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    Cheah, S.; Carpenter, D. L.; Magrini-Bair, K. A. Review of mid- to high-temperature sulfur sorbents for desulfurization of biomass- and coal-derived syngas. Energy Fuels 2009, 23, 52915307,  DOI: 10.1021/ef900714q
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    Watanabe, S.; Ma, X.; Song, C. Characterization of structural and surface properties of nanocrystalline TiO2-CeO2 mixed oxides by XRD, XPS, TPR, and TPD. J. Phys. Chem. C 2009, 113, 1424914257,  DOI: 10.1021/jp8110309
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    Barin, I.; Sauert, F.; Schultze-Rhonhof, E.; Sheng, W. S. Thermochemical Data of Pure Substances Part I, Part II.; VCH: Weinheim: Germany, 1993.
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    Dwivedi, R. K.; Kay, D. A. R. Determination of the standard free energies of formation of Ce2O2S and Y2O2S at high temperatures. J. Less-Common Met. 1984, 102, 1,  DOI: 10.1016/0022-5088(84)90383-7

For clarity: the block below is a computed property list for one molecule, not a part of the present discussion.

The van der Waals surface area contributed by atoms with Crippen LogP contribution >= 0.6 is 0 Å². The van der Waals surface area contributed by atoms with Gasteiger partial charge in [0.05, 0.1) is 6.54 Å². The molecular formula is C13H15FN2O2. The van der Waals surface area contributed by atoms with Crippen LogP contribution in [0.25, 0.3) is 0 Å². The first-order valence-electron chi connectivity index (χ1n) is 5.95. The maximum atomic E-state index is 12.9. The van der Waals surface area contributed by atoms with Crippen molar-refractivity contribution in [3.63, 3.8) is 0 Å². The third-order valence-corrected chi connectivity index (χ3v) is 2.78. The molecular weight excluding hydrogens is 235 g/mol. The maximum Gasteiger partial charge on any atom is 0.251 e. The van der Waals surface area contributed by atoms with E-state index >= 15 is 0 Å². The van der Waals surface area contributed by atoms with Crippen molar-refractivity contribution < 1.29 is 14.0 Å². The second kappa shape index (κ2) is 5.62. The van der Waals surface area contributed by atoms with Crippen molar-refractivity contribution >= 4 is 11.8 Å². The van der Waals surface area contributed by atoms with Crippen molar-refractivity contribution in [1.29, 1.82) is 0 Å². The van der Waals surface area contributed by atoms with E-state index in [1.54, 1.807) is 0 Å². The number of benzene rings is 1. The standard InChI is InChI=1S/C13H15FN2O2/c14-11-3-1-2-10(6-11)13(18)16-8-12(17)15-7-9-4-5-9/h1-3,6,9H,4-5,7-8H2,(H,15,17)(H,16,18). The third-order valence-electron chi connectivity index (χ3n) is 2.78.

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    Kobayashi, M.; Flytzani-Stephanopoulos, M. Reduction and sulfidation kinetics of cerium oxide and Cu-modified cerium oxide. Ind. Eng. Chem. Res. 2002, 41, 31153123,  DOI: 10.1021/ie010815w
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    Kay, D. A. R.; Wilson, W. G. Desulfurization of fluid materials. U.S. Patent No. 4,507,149, 1985.
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    Kay, D. A. R.; Wilson, W. G. Regeneration of cerium oxide from sulfur-containing cerium ompounds formed in desulfurization of sulfur-containing fluids with cerium oxide. U.S. Patent No. 4,826,664, 1989.
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    Park, N. K.; Lee, T. J.; Ryu, S. O. Study on Deactivation of Zinc-Based Sorbents for Hot Gas Desulfurization. Ind. Eng. Chem. Res. 2010, 49, 46944699,  DOI: 10.1021/ie9017463
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    Fan, H.; Shangguan, J.; Liang, L.; Shen, F.; Li, C. Reduction Behavior of Iron Oxide Sorbent and Its Effect on Sulfidation. Energy Fuels 2010, 24, 37843788,  DOI: 10.1021/ef901365m

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  • Abstract

    Figure 1

    Figure 1. XRD patterns of the CeO2 reagent and samples from different precursors.

    Figure 2